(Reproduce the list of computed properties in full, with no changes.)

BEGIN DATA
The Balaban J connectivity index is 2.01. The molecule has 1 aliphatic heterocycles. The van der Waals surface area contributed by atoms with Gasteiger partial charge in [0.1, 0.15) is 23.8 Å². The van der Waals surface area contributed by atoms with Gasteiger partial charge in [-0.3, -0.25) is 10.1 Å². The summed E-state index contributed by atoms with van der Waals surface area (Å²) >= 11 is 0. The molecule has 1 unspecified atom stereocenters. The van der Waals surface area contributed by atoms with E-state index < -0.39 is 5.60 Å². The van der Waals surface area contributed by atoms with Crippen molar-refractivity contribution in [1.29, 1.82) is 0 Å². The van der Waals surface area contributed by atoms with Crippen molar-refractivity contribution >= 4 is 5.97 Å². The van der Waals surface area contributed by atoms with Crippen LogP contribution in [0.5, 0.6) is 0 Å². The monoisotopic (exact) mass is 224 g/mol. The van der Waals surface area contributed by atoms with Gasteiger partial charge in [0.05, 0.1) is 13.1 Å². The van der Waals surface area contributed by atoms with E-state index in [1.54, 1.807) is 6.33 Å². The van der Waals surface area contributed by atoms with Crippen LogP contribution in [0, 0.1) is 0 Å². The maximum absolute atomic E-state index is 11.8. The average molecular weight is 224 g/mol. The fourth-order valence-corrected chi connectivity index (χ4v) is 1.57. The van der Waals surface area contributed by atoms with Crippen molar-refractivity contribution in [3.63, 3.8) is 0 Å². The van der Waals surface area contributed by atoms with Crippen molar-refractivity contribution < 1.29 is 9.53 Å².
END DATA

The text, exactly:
The Balaban J connectivity index is 2.01. The molecule has 1 aliphatic heterocycles. The van der Waals surface area contributed by atoms with Gasteiger partial charge in [0.1, 0.15) is 23.8 Å². The van der Waals surface area contributed by atoms with Gasteiger partial charge in [-0.3, -0.25) is 10.1 Å². The summed E-state index contributed by atoms with van der Waals surface area (Å²) >= 11 is 0. The molecule has 1 unspecified atom stereocenters. The van der Waals surface area contributed by atoms with E-state index < -0.39 is 5.60 Å². The van der Waals surface area contributed by atoms with Crippen molar-refractivity contribution in [1.29, 1.82) is 0 Å². The van der Waals surface area contributed by atoms with Crippen molar-refractivity contribution >= 4 is 5.97 Å². The van der Waals surface area contributed by atoms with Crippen LogP contribution in [0.5, 0.6) is 0 Å². The monoisotopic (exact) mass is 224 g/mol. The van der Waals surface area contributed by atoms with Gasteiger partial charge in [0.05, 0.1) is 13.1 Å². The van der Waals surface area contributed by atoms with E-state index in [1.54, 1.807) is 6.33 Å². The van der Waals surface area contributed by atoms with Crippen LogP contribution in [0, 0.1) is 0 Å². The maximum absolute atomic E-state index is 11.8. The average molecular weight is 224 g/mol. The fourth-order valence-corrected chi connectivity index (χ4v) is 1.57. The van der Waals surface area contributed by atoms with Crippen molar-refractivity contribution in [3.63, 3.8) is 0 Å². The van der Waals surface area contributed by atoms with Crippen molar-refractivity contribution < 1.29 is 9.53 Å².